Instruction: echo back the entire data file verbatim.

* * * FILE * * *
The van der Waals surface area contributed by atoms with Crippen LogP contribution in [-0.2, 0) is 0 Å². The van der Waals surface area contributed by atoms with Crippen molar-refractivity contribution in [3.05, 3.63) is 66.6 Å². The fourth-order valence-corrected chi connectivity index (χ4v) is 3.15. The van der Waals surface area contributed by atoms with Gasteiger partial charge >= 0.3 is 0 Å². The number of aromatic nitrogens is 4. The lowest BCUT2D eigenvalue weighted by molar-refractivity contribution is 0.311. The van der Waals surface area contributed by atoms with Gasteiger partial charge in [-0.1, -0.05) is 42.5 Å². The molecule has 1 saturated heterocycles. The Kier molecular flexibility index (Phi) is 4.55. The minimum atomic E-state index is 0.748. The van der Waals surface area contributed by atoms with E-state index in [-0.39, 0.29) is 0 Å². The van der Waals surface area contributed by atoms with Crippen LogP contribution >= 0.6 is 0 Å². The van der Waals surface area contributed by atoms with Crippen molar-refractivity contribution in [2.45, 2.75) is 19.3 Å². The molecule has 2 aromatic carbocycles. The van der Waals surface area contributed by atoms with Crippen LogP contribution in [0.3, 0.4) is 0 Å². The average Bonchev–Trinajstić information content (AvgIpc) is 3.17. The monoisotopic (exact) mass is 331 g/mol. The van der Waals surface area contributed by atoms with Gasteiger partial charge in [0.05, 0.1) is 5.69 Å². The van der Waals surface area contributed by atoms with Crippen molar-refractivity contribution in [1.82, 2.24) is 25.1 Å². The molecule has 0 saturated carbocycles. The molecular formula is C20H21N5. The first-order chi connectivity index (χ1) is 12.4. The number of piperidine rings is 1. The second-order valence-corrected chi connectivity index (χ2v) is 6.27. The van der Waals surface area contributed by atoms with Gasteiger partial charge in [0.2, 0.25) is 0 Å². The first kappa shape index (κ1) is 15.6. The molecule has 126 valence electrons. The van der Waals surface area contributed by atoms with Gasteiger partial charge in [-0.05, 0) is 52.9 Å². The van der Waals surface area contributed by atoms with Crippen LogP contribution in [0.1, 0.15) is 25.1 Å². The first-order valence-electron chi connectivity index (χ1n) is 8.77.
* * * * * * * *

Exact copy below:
The van der Waals surface area contributed by atoms with Crippen LogP contribution in [-0.2, 0) is 0 Å². The van der Waals surface area contributed by atoms with Crippen molar-refractivity contribution in [3.05, 3.63) is 66.6 Å². The fourth-order valence-corrected chi connectivity index (χ4v) is 3.15. The van der Waals surface area contributed by atoms with Gasteiger partial charge >= 0.3 is 0 Å². The number of aromatic nitrogens is 4. The lowest BCUT2D eigenvalue weighted by molar-refractivity contribution is 0.311. The van der Waals surface area contributed by atoms with Gasteiger partial charge in [-0.1, -0.05) is 42.5 Å². The molecule has 1 saturated heterocycles. The Kier molecular flexibility index (Phi) is 4.55. The minimum atomic E-state index is 0.748. The van der Waals surface area contributed by atoms with E-state index in [-0.39, 0.29) is 0 Å². The van der Waals surface area contributed by atoms with Crippen LogP contribution >= 0.6 is 0 Å². The van der Waals surface area contributed by atoms with Crippen molar-refractivity contribution in [2.45, 2.75) is 19.3 Å². The molecule has 2 aromatic carbocycles. The van der Waals surface area contributed by atoms with Crippen LogP contribution in [0.3, 0.4) is 0 Å². The average Bonchev–Trinajstić information content (AvgIpc) is 3.17. The monoisotopic (exact) mass is 331 g/mol. The van der Waals surface area contributed by atoms with Gasteiger partial charge in [0.05, 0.1) is 5.69 Å². The van der Waals surface area contributed by atoms with Crippen molar-refractivity contribution in [1.82, 2.24) is 25.1 Å². The molecule has 0 saturated carbocycles. The molecular formula is C20H21N5. The first-order chi connectivity index (χ1) is 12.4. The number of piperidine rings is 1. The second-order valence-corrected chi connectivity index (χ2v) is 6.27. The van der Waals surface area contributed by atoms with Gasteiger partial charge in [0.2, 0.25) is 0 Å². The first kappa shape index (κ1) is 15.6. The molecule has 126 valence electrons. The van der Waals surface area contributed by atoms with Gasteiger partial charge in [-0.05, 0) is 52.9 Å². The van der Waals surface area contributed by atoms with Crippen LogP contribution in [0.1, 0.15) is 25.1 Å². The first-order valence-electron chi connectivity index (χ1n) is 8.77.